The classic Agatha Christie-style whodunnit murder mystery story is a genre that I have, admittedly, had limited exposure to in contemporary Hollywood productions, let alone one that is set in our present-day Trump-governed America. It was a genre I had always associated with the Cluedo board game growing up as well as the infamous Simpsons two-part episode ‘Who Shot Mr. Burns’. When I had heard that Rian Johnson’s latest cinematic outing, Knives Out would present a more playfully comedic, theatrical take on the whodunnit genre, I was initially rather apprehensive. This was mainly due to Johnson’s previous film Star Wars: The Last Jedi (2017) having been met with possibly the most controversial and divisive critical reception of any film that I had heard of. But I was pleasantly surprised to find that Knives Out was a thoroughly entertaining and well-crafted production with a wonderfully talented cast, masterful use of staging, intricately detailed and theatrical set-pieces interwoven with a devilishly tongue-in-cheek brand of comedy and deft use of classic murder-mystery tropes.
It’s been a good nine years since Toy Story’s third installment had been released. A film that was once universally regarded to be the definitive and beautifully bittersweet capstone of the genre-defining Toy Story films. But, knowing Disney’s habit of capitalizing on its more nostalgic properties as of late, the release of a fourth installment to this beloved franchise was, more or less, to be expected, albeit with relative scepticism of its quality compared to its predecessors. With a new director, Josh Cooley at the helm along with writers leaving the project due to creative differences, and an almost 2-year delay of the film due to other projects, such as The Incredibles 2, audiences were nervous that Toy Story 4 was doomed to fall short of their expectations set by previous installments. For nine years, audiences were convinced that the potential of Toy Story had been fully realized, but with Toy Story 4, this make-believe world of charm and wonder could still breathe new life into the toys that inhabit it.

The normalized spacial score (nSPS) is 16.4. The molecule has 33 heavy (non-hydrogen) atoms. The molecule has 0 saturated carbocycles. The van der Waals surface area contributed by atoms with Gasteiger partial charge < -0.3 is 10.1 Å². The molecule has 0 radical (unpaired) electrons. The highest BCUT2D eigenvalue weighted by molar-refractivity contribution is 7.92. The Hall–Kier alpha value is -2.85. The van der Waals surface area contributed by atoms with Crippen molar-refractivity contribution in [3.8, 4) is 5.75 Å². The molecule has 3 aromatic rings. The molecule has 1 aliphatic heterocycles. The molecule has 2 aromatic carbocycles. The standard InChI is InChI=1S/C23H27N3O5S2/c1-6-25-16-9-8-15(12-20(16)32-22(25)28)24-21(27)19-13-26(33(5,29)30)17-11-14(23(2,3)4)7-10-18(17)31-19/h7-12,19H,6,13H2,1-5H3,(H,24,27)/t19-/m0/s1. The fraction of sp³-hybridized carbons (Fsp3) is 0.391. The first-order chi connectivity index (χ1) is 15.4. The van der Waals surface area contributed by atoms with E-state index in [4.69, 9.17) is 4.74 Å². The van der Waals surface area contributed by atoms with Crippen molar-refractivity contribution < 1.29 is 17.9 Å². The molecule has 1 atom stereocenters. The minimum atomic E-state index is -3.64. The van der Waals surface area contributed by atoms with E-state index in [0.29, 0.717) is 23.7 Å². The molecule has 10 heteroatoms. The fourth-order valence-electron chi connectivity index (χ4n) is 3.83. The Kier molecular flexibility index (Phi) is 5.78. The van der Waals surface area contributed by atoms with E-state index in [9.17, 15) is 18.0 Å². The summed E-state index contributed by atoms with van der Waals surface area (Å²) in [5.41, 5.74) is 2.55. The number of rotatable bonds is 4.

I had always been a casual fan of the Pokémon franchise. I had enjoyed the show as a kid, I still play many of the games to this day, and I even briefly got on board with the Pokémon GO craze that came about in 2016. That being said, while Pokémon, to this day is still a big hit with younger audiences, I’ve always considered it’s older demographic to be a rather niche market. Which is why I never would have expected a film concept as shockingly outrageous as Pokémon: Detective Pikachu to be greenlit. Pun intended.
During its rather explosive 11 year
run, the Michael Bay-helmed Transformers film franchise hasn’t exactly
developed a particularly stellar cinematic legacy, with most productions being
widely regarded as crass, noisy, explosion-filled, soulless Hollywood drivel
with no shortage of puerile sophomoric humour and scantily clad girls draped
over car bonnets. For the longest time, this was the status-quo for this
franchise, to the point that I’d stopped caring about investing my money in
seeing these films at the cinema by the time ‘The Last Knight’ rolled around. This
simply boils down to the fact that since 2009, the mere act of watching Bay’s
transformers films, with all their typical tempestuous bombast, incoherence and
shameless product placement was in itself an exhaustive and mentally-draining
endeavour in and of itself. This speaks volumes of the sloppiness and utter
creative emptiness that Bay had invested into these films, and the knowledge
that a big budget Hollywood media franchise is comfortable to reduce itself to
such a state is utterly soul-destroying for modern cinema as a whole.